Ambrose reflects on the Virgin Mary’s Visitation of her cousin Elizabeth as recounted by the evangelist Luke in the first chapter of his Gospel. The Visitation of the Blessed Virgin Mary is the second joyful mystery of the rosary.
hen the angel revealed his message to the Virgin Mary he gave her a sign to win her trust. He told her of the motherhood of an old and barren woman to show that God is able to do all that he wills.
When she hears this Mary sets out for the hill country. She does not disbelieve God’s word; she feels no uncertainty over the message or doubt about the sign. She goes eager in purpose, dutiful in conscience, hastening for joy.
Filled with God, where would she hasten but to the heights? The Holy Spirit does not proceed by slow, laborious efforts. Quickly, too, the blessings of her coming and the Lord’s presence are made clear: as soon as Elizabeth heard Mary’s greeting the child leapt in her womb, and she was filled with the Holy Spirit.
Notice the contrast and the choice of words. Elizabeth is the first to hear Mary’s voice, but John is the first to be aware of grace. She hears with the ears of the body, but he leaps for joy at the meaning of the mystery. She is aware of Mary’s presence, but he is aware of the Lord’s: a woman aware of a woman’s presence, the forerunner aware of the pledge of our salvation. The women speak of the grace they have received while the children are active in secret, unfolding the mystery of love with the help of their mothers, who prophesy by the spirit of their sons.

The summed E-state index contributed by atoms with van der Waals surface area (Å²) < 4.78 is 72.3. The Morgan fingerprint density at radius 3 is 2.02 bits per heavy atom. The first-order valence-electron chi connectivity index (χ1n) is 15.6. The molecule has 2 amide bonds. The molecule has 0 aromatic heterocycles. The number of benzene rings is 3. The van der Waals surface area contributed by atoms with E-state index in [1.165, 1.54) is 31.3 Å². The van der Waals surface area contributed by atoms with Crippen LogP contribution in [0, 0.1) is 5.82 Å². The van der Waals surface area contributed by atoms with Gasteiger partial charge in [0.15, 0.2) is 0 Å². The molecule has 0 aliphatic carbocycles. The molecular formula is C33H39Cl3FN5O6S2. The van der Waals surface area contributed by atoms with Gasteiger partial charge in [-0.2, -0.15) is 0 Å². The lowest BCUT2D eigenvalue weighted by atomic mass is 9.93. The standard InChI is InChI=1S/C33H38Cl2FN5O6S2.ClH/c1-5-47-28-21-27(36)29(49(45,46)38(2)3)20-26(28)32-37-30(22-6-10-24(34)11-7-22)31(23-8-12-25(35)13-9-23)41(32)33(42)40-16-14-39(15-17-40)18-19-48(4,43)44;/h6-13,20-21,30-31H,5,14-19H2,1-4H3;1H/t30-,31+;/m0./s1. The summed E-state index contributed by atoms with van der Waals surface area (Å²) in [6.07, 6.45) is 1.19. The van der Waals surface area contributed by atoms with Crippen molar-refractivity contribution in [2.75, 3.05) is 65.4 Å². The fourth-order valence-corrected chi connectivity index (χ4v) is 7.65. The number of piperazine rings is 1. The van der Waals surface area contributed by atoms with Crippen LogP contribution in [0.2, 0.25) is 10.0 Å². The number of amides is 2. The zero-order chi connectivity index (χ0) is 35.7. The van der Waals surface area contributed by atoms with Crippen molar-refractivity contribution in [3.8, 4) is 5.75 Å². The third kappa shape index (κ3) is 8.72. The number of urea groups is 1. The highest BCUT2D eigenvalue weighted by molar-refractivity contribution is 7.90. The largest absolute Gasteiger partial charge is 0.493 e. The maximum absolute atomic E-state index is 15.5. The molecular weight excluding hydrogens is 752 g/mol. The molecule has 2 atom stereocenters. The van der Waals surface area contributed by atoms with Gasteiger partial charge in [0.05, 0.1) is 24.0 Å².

The child leaps in the womb; the mother is filled with the Holy Spirit, but not before her son. Once the son has been filled with the Holy Spirit, he fills his mother with the same Spirit. John leaps for joy, and the spirit of Mary rejoices in her turn. When John leaps for joy Elizabeth is filled with the Holy Spirit, but we know that though Mary’s spirit rejoices, she does not need to be filled with the Holy Spirit. Her son, who is beyond our understanding, is active in his mother in a way beyond our understanding. Elizabeth is filled with the Holy Spirit after conceiving John, while Mary is filled with the Holy Spirit before conceiving the Lord. Elizabeth says: Blessed are you because you have believed.
You also are blessed because you have heard and believed. A soul that believes both conceives and brings forth the Word of God and acknowledges his works.
Let Mary’s soul be in each of you to proclaim the greatness of the Lord. Let her spirit be in each to rejoice in the Lord. Christ has only one mother in the flesh, but we all bring forth Christ in faith. Every soul receives the Word of God if only it keeps chaste, remaining pure and free from sin, its modesty undefiled. The soul that succeeds in this proclaims the greatness of the Lord, just as Mary’s soul magnified the Lord and her spirit rejoiced in God her Savior. In another place we read: Magnify the Lord with me. The Lord is magnified, not because the human voice can add anything to God but because he is magnified within us. Christ is the image of God, and if the soul does what is right and holy, it magnifies that image of God, in whose likeness it was created and, in magnifying the image of God, the soul has a share in its greatness and is exalted.
This meditation on the Visitation of the Blessed Virgin Mary of her cousin, Elizabeth, is an excerpt from St. Ambrose’s commentary on Luke (Lib. 2, 19.22-23. 26-27: CCL 14, 39-42) is used in the Roman Office of Readings during the Fourth week of Advent, on December 21. The featured image is taken from the Basilica of the Visitation in Ein Karem, a village in the hill country of Judea where John the Baptist was born.